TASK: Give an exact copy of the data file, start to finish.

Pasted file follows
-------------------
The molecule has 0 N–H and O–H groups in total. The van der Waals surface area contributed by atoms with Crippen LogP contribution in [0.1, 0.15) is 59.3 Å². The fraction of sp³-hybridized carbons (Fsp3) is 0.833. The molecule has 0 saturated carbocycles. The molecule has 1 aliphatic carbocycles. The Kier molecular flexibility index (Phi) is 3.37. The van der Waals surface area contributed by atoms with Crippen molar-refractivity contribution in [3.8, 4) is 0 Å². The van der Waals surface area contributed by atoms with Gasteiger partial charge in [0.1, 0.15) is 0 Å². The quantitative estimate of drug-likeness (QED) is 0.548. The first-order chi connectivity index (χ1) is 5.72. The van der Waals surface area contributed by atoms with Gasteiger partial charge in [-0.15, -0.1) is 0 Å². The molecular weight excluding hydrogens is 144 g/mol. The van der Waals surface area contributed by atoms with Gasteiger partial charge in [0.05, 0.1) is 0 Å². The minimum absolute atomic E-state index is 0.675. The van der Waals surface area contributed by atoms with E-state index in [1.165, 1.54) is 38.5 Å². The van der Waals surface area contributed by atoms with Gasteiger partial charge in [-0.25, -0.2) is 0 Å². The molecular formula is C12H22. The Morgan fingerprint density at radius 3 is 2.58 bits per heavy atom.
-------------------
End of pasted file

The molecule has 0 N–H and O–H groups in total. The van der Waals surface area contributed by atoms with Crippen LogP contribution in [0.1, 0.15) is 59.3 Å². The fraction of sp³-hybridized carbons (Fsp3) is 0.833. The molecule has 0 saturated carbocycles. The molecule has 1 aliphatic carbocycles. The Kier molecular flexibility index (Phi) is 3.37. The van der Waals surface area contributed by atoms with Crippen molar-refractivity contribution in [3.8, 4) is 0 Å². The van der Waals surface area contributed by atoms with Gasteiger partial charge in [0.1, 0.15) is 0 Å². The quantitative estimate of drug-likeness (QED) is 0.548. The first-order chi connectivity index (χ1) is 5.72. The van der Waals surface area contributed by atoms with Gasteiger partial charge in [-0.15, -0.1) is 0 Å². The molecular weight excluding hydrogens is 144 g/mol. The van der Waals surface area contributed by atoms with Gasteiger partial charge in [0.05, 0.1) is 0 Å². The minimum absolute atomic E-state index is 0.675. The van der Waals surface area contributed by atoms with E-state index in [1.165, 1.54) is 38.5 Å². The van der Waals surface area contributed by atoms with Gasteiger partial charge in [-0.25, -0.2) is 0 Å². The molecular formula is C12H22. The Morgan fingerprint density at radius 3 is 2.58 bits per heavy atom.